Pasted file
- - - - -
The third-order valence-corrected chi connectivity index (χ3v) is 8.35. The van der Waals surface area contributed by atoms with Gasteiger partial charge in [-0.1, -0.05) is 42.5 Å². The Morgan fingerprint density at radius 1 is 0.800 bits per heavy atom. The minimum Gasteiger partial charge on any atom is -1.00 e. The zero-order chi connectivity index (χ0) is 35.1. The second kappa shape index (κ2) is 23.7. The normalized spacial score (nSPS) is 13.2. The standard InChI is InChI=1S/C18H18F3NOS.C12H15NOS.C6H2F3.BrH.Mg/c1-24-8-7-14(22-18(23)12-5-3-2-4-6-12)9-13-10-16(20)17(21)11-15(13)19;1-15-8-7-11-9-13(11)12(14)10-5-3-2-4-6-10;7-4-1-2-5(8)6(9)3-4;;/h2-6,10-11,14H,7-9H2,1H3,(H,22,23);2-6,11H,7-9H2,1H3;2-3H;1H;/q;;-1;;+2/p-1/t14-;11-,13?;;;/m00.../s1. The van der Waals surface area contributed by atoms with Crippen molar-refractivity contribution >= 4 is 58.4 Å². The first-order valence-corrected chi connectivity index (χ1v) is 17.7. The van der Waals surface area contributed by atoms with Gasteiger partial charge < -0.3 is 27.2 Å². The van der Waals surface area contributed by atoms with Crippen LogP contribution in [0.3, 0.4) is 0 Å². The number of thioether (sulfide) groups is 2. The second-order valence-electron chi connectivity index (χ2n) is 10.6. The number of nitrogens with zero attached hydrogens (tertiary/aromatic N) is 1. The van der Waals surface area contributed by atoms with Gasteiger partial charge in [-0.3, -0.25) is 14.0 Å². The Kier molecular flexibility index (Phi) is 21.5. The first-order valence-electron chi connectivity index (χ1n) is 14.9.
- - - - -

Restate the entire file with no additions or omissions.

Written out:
The third-order valence-corrected chi connectivity index (χ3v) is 8.35. The van der Waals surface area contributed by atoms with Gasteiger partial charge in [-0.1, -0.05) is 42.5 Å². The Morgan fingerprint density at radius 1 is 0.800 bits per heavy atom. The minimum Gasteiger partial charge on any atom is -1.00 e. The zero-order chi connectivity index (χ0) is 35.1. The second kappa shape index (κ2) is 23.7. The normalized spacial score (nSPS) is 13.2. The standard InChI is InChI=1S/C18H18F3NOS.C12H15NOS.C6H2F3.BrH.Mg/c1-24-8-7-14(22-18(23)12-5-3-2-4-6-12)9-13-10-16(20)17(21)11-15(13)19;1-15-8-7-11-9-13(11)12(14)10-5-3-2-4-6-10;7-4-1-2-5(8)6(9)3-4;;/h2-6,10-11,14H,7-9H2,1H3,(H,22,23);2-6,11H,7-9H2,1H3;2-3H;1H;/q;;-1;;+2/p-1/t14-;11-,13?;;;/m00.../s1. The van der Waals surface area contributed by atoms with Crippen molar-refractivity contribution >= 4 is 58.4 Å². The first-order valence-corrected chi connectivity index (χ1v) is 17.7. The van der Waals surface area contributed by atoms with Gasteiger partial charge < -0.3 is 27.2 Å². The van der Waals surface area contributed by atoms with Crippen LogP contribution in [0.3, 0.4) is 0 Å². The number of thioether (sulfide) groups is 2. The second-order valence-electron chi connectivity index (χ2n) is 10.6. The number of nitrogens with zero attached hydrogens (tertiary/aromatic N) is 1. The van der Waals surface area contributed by atoms with Gasteiger partial charge in [-0.3, -0.25) is 14.0 Å². The Kier molecular flexibility index (Phi) is 21.5. The first-order valence-electron chi connectivity index (χ1n) is 14.9.